A new study targets the use of electricity for brain stimulation in the hopes of improving the memory. This research is trying to fill in the details left unresolved by previous ones. Now, a team of neuroscientists showed that the method could have restorative properties, but only under certain conditions.
The latest research was carried out by University of Pennsylvania specialists. They published their results in the Current Biology journal.
Deep Brain Stimulation Could Come TO Benefit Both Brain Injury and Memory Loss Sufferers
This new paper offers one of the most thorough studies on the effects of deep brain stimulation. It targets the signs of dementia. Also, it deals with possible memory loss problems caused by either head or various traumatic brain injuries.
The study is part of the “Restoring Active Memory”. This four-year project is trying to create a fully implantable device which could aid in restoring any lost memory functions. For their research, the team turned to epilepsy patients. These went through a series of memory tests, during which they also received cerebral stimulation.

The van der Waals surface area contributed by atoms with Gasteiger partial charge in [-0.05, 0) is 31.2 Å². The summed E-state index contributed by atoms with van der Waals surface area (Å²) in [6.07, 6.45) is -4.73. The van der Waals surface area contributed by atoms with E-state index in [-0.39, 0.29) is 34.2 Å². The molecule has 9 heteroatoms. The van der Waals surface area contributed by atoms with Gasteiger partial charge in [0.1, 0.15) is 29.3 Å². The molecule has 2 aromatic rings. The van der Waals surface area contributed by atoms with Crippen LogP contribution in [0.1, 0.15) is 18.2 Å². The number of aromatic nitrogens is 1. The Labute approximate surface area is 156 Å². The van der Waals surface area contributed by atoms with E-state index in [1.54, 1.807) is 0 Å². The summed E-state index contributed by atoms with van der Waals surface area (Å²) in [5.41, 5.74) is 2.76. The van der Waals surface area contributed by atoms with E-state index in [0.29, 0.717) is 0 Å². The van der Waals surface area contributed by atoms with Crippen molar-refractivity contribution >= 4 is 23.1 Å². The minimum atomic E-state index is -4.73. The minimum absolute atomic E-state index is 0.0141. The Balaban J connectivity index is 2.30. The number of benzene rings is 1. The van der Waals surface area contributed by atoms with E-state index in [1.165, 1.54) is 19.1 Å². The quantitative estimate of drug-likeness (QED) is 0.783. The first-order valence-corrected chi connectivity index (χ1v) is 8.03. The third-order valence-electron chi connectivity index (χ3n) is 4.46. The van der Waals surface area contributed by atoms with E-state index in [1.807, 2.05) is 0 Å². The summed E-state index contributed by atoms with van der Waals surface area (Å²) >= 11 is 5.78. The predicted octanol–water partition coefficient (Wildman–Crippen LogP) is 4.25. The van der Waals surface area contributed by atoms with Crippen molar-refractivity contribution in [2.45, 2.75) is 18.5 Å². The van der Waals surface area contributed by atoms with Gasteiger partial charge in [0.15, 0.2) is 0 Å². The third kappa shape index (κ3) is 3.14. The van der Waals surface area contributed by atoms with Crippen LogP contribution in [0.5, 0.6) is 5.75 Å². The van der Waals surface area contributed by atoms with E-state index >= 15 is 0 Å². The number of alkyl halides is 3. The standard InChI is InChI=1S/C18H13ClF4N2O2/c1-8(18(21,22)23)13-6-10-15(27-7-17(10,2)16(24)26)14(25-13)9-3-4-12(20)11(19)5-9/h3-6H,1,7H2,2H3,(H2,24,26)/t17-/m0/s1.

This was used on specific parts of the brain, believed to have memory-encoding properties. The stimulations were applied in states of both high and low functioning. A follow-up analysis showed that the final results are very much state dependent.
“When memory was predicted to be poor, brain stimulation enhanced memory, and when it was predicted to be good, brain stimulation impaired memory.”
This is according to Michael Kahana, the director of the University’s computational memory lab who was also part of the study.
More exactly, the research team noted that the patients’ memory improved when stimulated during low-functioning states. However, it had the opposite effect when the brain was already in a high-functioning state. During such times, the participants scored lower on the memory tests.
Further tests and studies on the matter are still needed. Nonetheless, the scientists consider that their findings could lead to a “closed-loop treatment”. This would imply using brain stimulation only when the device establishes that it will actually be useful.
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